On 12 February 2019, the Barcelona Court of Appeal (Section 15) issued an interesting judgment clarifying the role played by “drawings” for the purpose of interpreting the scope of protection of a patent. This judgment has reversed a judgment of 12 December 2017 from Barcelona Commercial Court number 1 which, according to the Court of Appeal, unduly relied on a drawing illustrating a preferred embodiment of the invention to limit the scope of protection of the claims. In particular, in paragraph 12 of this recent judgment, the Court of Appeal concluded that:

12. We cannot accept that conclusion, since it is based on an interpretation – incorrect, in our view – of the purpose of a patent’s drawing. The defendant claims that, according to the drawings, the plug stem or closure cannot be inserted through the upper part because there is simply no room; therefore, it can only by inserted through the lower part of the inlet channel (or central valve).

13. This entails using a preferred embodiment, which is the one represented in the drawings, to limit the patent’s scope of protection, which infringes Article 69.1 of the European Patent Convention (EPC), according to which “The extent of the protection conferred by a European patent or a European patent application shall be determined by the claims. Nevertheless, the description and drawings shall be used to interpret the claims”. The drawings or the description must serve to interpret the claims and, in general, not to limit their scope of protection by adding characteristics to the claims in this way. “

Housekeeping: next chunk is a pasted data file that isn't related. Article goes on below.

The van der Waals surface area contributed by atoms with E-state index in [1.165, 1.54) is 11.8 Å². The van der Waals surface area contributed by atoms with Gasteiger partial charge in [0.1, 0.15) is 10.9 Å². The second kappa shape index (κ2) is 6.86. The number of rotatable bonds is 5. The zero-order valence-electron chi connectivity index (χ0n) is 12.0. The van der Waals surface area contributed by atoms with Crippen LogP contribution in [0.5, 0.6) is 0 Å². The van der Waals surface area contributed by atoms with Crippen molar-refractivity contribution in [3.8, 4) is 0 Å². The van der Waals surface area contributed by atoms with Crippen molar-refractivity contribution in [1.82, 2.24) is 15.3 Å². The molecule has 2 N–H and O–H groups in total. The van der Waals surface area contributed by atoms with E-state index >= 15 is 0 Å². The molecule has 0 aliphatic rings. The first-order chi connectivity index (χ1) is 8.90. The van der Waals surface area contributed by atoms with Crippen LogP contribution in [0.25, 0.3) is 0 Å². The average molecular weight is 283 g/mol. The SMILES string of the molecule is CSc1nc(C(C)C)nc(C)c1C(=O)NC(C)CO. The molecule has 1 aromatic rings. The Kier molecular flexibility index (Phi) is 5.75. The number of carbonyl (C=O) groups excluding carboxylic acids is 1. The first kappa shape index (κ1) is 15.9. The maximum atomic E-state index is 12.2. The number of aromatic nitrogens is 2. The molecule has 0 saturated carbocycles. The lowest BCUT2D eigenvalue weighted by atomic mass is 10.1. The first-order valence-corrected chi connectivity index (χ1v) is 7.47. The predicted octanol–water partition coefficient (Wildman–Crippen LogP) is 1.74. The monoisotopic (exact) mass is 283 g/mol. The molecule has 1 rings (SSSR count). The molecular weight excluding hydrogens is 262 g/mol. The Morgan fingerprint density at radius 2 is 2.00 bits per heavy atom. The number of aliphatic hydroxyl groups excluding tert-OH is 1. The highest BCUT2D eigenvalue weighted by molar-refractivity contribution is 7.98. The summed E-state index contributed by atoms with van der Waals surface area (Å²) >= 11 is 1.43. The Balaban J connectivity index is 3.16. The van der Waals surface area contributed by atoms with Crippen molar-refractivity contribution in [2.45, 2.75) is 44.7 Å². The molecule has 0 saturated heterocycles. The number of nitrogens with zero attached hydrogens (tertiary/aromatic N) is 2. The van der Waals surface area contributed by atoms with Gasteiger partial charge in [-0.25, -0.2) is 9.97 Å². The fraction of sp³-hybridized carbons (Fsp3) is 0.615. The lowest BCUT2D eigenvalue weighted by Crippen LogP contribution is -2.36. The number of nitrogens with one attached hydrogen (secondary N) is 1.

Whereas the Court of Appeal accepts that there might be very specific cases where it may be warranted to rely on the description and the drawings to read in the claims characteristics not explicitly mentioned, this judgment clarifies that this is “absolutely exceptional” and that this may only be accepted when the element omitted in the claim is essential for the functioning of the invention:

“15. It is true that we have maintained in some cases, as an exception, that characteristics of the invention which are not expressly contained in the description can be inferred from the description and drawings, but that is an absolutely exceptional case and it requires that the element omitted from the claim be essential for the invention to function (Judgment no. 20/2008 of the Barcelona Court of Appeal, dated 24 January (ECLI:ES:APB:2008:13451). But this is not the case, since the interpretation made by the defendant and its expert are solely and exclusively supported by the preferred embodiments described by the drawings.”

All in all, this judgment will hopefully shed some light on where the sometimes very fine line between “interpreting” and “limiting” lies.


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